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Defense Intelligence Agency Dedicates 9/11 Memorial Honoring Fallen Employees
Washington D.C. - September 11, 2009
In a ceremony held at the Defense Intelligence Analysis Center today on Bolling Air Force Base, past and present leaders from the Defense Intelligence Agency dedicated a memorial to seven DIA employees who lost their lives in the attack on the Pentagon on Sept. 11, 2001
Speakers at the ceremony included current DIA Director, U.S. Army Lt. Gen. Ronald L. Burgess; and retired U.S. Navy Vice Adm. Thomas R. Wilson, who served as DIA director from July 1999 to July 2002. Families of the seven DIA employees attended the dedication ceremony, along with current DIA employees.
“The memorial will stand as a permanent part of this agency in the same way our lost colleagues will remain in our hearts and memories,” said Burgess. “More than others, this day reminds us of the dangers and threats we face and the importance of our mission in providing the military intelligence required to defend this nation.”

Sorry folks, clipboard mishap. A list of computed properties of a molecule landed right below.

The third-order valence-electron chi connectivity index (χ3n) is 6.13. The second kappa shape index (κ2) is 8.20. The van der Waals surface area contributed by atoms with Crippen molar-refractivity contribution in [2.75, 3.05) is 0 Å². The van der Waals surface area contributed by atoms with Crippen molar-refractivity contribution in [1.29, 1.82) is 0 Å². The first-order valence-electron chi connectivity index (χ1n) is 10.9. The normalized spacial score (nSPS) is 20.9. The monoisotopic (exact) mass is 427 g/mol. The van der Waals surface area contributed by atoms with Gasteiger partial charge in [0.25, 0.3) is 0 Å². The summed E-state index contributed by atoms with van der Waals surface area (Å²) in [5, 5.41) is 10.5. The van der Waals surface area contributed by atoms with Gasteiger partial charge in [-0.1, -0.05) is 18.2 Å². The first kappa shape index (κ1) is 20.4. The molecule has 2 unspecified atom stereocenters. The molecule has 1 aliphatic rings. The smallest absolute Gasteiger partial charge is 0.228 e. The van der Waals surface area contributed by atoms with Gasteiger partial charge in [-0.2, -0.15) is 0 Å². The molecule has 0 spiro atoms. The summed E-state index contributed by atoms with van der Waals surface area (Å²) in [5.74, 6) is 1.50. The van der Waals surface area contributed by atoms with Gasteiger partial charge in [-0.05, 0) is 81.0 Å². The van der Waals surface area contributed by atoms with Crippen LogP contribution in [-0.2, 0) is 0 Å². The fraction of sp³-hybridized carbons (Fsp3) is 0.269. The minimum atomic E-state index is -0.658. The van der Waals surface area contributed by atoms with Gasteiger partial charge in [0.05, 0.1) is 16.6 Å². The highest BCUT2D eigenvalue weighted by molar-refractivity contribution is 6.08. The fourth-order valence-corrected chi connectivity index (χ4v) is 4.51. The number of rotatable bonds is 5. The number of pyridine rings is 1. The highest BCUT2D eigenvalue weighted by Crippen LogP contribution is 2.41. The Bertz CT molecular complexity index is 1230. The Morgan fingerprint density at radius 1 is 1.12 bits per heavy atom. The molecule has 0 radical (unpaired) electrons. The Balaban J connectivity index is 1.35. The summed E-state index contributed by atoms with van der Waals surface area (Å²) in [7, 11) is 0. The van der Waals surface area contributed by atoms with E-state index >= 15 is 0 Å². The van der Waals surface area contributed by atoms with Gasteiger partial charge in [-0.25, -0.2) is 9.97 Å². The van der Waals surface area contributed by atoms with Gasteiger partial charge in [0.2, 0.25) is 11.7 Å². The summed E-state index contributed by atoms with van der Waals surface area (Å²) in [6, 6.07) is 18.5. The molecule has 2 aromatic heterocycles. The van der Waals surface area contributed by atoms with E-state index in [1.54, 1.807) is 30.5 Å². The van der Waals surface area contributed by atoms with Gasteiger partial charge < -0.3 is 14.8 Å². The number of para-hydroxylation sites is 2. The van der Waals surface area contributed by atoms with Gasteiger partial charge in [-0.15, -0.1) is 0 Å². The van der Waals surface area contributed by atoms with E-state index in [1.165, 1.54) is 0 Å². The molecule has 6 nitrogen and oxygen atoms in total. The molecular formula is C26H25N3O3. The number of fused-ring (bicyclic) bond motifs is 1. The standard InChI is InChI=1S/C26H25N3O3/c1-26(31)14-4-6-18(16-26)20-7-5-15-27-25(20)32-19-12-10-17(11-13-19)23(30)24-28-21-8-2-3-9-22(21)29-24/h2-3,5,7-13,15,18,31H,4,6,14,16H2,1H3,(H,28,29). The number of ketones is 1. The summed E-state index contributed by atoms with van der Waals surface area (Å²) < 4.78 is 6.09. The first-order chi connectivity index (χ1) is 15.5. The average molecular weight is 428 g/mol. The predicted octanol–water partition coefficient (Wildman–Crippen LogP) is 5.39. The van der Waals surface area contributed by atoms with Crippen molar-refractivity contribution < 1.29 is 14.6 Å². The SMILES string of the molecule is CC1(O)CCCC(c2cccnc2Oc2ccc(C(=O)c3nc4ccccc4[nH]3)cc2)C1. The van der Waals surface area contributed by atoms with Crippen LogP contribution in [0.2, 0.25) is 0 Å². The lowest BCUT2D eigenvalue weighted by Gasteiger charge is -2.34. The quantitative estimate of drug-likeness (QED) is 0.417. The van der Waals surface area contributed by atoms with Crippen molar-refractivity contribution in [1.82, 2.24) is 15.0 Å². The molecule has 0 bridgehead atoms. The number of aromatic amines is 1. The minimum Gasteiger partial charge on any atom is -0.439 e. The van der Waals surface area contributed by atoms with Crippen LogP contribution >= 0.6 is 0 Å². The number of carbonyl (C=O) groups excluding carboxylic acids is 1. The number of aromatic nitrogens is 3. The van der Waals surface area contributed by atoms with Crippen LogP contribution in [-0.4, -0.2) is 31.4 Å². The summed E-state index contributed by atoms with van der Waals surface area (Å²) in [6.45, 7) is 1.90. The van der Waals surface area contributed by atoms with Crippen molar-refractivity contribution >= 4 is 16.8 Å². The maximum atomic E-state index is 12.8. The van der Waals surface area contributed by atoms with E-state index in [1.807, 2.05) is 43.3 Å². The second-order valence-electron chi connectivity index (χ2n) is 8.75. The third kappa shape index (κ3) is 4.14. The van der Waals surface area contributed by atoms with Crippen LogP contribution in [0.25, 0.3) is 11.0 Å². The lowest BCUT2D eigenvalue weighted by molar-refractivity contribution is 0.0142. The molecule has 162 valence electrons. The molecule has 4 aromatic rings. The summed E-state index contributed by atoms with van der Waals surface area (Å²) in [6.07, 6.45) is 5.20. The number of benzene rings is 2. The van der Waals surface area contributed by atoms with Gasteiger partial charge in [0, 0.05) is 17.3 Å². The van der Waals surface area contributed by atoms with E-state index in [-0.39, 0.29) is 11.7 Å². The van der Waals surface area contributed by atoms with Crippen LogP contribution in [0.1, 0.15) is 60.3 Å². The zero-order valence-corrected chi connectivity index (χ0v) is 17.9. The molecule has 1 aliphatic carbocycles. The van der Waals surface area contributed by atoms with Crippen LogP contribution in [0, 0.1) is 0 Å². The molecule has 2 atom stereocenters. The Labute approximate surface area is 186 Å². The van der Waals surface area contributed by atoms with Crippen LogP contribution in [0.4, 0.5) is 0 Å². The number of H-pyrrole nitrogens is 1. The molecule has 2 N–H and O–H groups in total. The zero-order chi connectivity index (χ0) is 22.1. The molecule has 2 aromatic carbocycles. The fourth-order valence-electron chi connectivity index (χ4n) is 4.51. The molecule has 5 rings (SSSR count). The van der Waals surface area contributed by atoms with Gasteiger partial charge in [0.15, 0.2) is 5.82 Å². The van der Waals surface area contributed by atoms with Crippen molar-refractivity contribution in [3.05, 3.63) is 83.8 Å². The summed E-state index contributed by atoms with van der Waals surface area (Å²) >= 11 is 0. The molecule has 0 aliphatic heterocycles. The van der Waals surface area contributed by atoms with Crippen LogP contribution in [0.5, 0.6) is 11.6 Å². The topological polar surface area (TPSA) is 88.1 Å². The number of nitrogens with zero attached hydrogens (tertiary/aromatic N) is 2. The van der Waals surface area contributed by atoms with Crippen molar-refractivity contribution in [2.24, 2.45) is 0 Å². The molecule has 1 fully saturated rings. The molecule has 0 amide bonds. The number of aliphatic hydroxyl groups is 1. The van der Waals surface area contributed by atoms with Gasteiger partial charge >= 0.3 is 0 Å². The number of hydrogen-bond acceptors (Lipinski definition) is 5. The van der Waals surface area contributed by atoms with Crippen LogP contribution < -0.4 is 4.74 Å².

An artist with Classic Glass of Alexandria, Va., Jacob Robison designed the memorial. Constructed of eight stainless steel frames encapsulating glass, the memorial symbolizes an unfurled American flag. Seven of the memorial’s frames rotate 360 degrees, each representing the life of one of the seven individuals honored. The eighth frame is stationary and displays an excerpt of an essay titled “In Troubled Times” by James Henry Leigh Hunt:
“Whenever evil befalls us, we ought to ask ourselves, after the first suffering, how can we turn it into good. So shall we take occasion, from one bitter root, to raise perhaps many flowers.”
A polished piece of limestone taken from the Pentagon debris is mounted at the base of the structure. The names of the seven DIA victims are inscribed on the stone, along with the memorial’s title, “United in Memory – Committed to Freedom.”
DIA is the nation’s premier all-source military intelligence organization.
It provides the nation’s most authoritative assessments of foreign military intentions and capabilities. The agency’s four core competencies -- human intelligence, all-source analysis, counterintelligence and technical intelligence -- enable military operations while also informing policy-makers at the defense and national levels.
DIA’s mission is unique and no other agency matches its military expertise across such a broad range of intelligence disciplines.
This page was last updated January 25, 2013.